Tactile Schematics – Design

Close up of hands exploring a tactile schematic of a continuity tester.

Tactile Schematics



Schematics are drawings of the relationships between components in an electronic device and are used to build circuits. While sighted learners rely on schematic images to understand how electronics work, Blind and Low Vision learners rely on circuit descriptions.

A circuit description can be read through a screen reader to understand circuits auditorily.

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LED Resistor Regulator in Series schematic
The schematic the circuit description was describing.

It’s difficult to understand a circuit from a description, especially if you’re a beginner. Electronics beginners can benefit from the spatial information schematics provide and learn the relationships of the components through touch. No tactile graphical representation had yet been able to compete with circuit descriptions.


I designed a set of standards and best practices for designing tactile schematics for non-visual circuit building, along with a free library of completed tactile schematics for download. The library of designed tactile schematics has been published as a resource in NYU ITP’s Physical Computing curriculum, accessed over 1,800 times, and used in two NYU Blind Arduino workshops.

Academic Advisors: Dr. Amy Hurst, Tom Igoe

Industry Advisors: Dr. Joshua Miele, Chancey Fleet

Platform: Tactile Graphics SVG, Responsive Web

Timeframe: Q4 2018 – Q2 2019

Constraints: I was completely new to tactile design, dealing with a steep learning curve while keeping up with a Blind student’s class progression.

Role: As Lead Accessibility Designer, I was responsible for preventing ableism through research, prototyping and evaluating, iterating and creating final designs, and developing tactile design guidelines.

Research prevents embedding ableism into our designs.

Educational Tools

  1. Verbal descriptions: these support auditory learning but exclude those those who learn through touch.
  2. Braille translations: braille supports those who learn through reading/writing learning, but not those who learn spatially.
  3. Blind Arduino workshops: Blind-developed and led workshops help those who benefit from constructivist learning, but they weren’t integrating tactile schematics up until this point.
  4. Tactile graphics: 2.5D graphics support those who learn through touch but had not yet been applied to electronics diagrams.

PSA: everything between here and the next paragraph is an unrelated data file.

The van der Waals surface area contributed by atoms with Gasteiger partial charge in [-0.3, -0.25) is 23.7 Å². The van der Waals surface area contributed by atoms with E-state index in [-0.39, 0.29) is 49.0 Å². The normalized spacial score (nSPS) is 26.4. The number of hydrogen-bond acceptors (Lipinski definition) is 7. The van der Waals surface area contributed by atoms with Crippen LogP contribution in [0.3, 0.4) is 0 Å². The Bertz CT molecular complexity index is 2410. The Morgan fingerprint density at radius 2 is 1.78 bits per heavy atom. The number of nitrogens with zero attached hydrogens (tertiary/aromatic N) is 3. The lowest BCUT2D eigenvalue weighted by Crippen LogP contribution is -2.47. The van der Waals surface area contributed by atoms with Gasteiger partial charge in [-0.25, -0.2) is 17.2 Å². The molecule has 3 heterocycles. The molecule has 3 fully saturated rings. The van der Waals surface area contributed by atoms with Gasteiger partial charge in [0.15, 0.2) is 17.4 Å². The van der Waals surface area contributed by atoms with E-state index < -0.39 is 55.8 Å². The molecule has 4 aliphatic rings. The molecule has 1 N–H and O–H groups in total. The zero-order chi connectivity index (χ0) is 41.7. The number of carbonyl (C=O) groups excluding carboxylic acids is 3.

Educational Resources

  1. Blind Arduino Project develops and shares techniques for learners to build electronics projects nonvisually. Our work sought to support tactile learners in these workshops.
  2. Andrew Heiskell Braille and Talking Book Library hosts Arduino workshops with the Dimensions program, using tactile methods to learn hardware and software. No tactile schematics were being used at the time of this project.
  3. Smith Kettlewell Technical File was a publication for Blind or Low Vision electronics enthusiasts and used standardized verbal circuit descriptions instead of diagrams. The file was heavily geared towards experienced practitioners rather than beginners.

Persona Development

Persona diagram of persona 1, Jo. Long description in link below.

→ Long description of persona 1

Persona diagram of persona 2, Eric. Long description in link below.

→ Long description of persona 2

Persona diagram of persona 3, Amanda. Long description in link below.

→ Long description of persona 3

Experience Map

Experience map of a user interacting with tactile schematics.
Timeframe Homework is assigned Homework is started Homework is unfinished Homework is overdue
Activities Opens class site and finds the lab is due Can’t understand the circuit description Has to keep replaying the circuit description Gives up and moves on to the remaining content
Touch Points Phone/laptop Phone/laptop Phone/laptop Phone/laptop
Emotion Line Optimistic Curious Frustrated Hopeless
Pain Points Needs to keep up with the demanding course load Has limited resources for understanding circuits Circuit descriptions are hard for beginners Feels like none of the options are for him
Ideas for Improvement Add other learning style resources to class site Link from class lab to resources presented in another format Schematics are converted to tactile schematics as SVGs Have resources available ahead of the lab due date

User Journey

Going from Auditory to Touch

It’s hard to understand a circuit from a description, especially if you’re a beginner.

Electronics beginners can benefit from the spatial information schematics provide and learn the relationships of the components through touch.

Close up of hands tapping a schematic on an iPhone.
Eric opens up the Physical Computing site on his phone to see what homework is due. He uses his screen reader to navigate to the lab and listens to the circuit description of how the Arduino should be set up.
Hands tracing the shape of a circuit on a desktop.
He listens to the circuit descriptions, while tracing the outline of its spacial arrangement with his finger on the table. He plays it over and over again to understand.
Hands tapping a smartphone screen and downloading a file.
He continues listening and hears that there is also a tactile schematic available for download. He tabs over to the link to download an SVG of the schematic.
Swell Touch Paper being fed through a Swell Form Machine.
He prints the schematic on Swell Touch Paper and runs through a Swell Form Machine. The black Braille and outlines of the schematic puff up.

Hands exploring a tactile schematic.
He feels the raised surfaces and builds a mental model. He gets his Arduino out and hooks it up, periodically reaching over and double checking with the tactile schematic to make sure he has the right pin connections.

Finger pressing a button on a breadboard with a piezo.
The piezo buzzes when he presses the button which means the circuit works.

Prototyping & Iterating

Learning Tactile Graphic Production

Close up of Swell Form Machine dial set to Medium.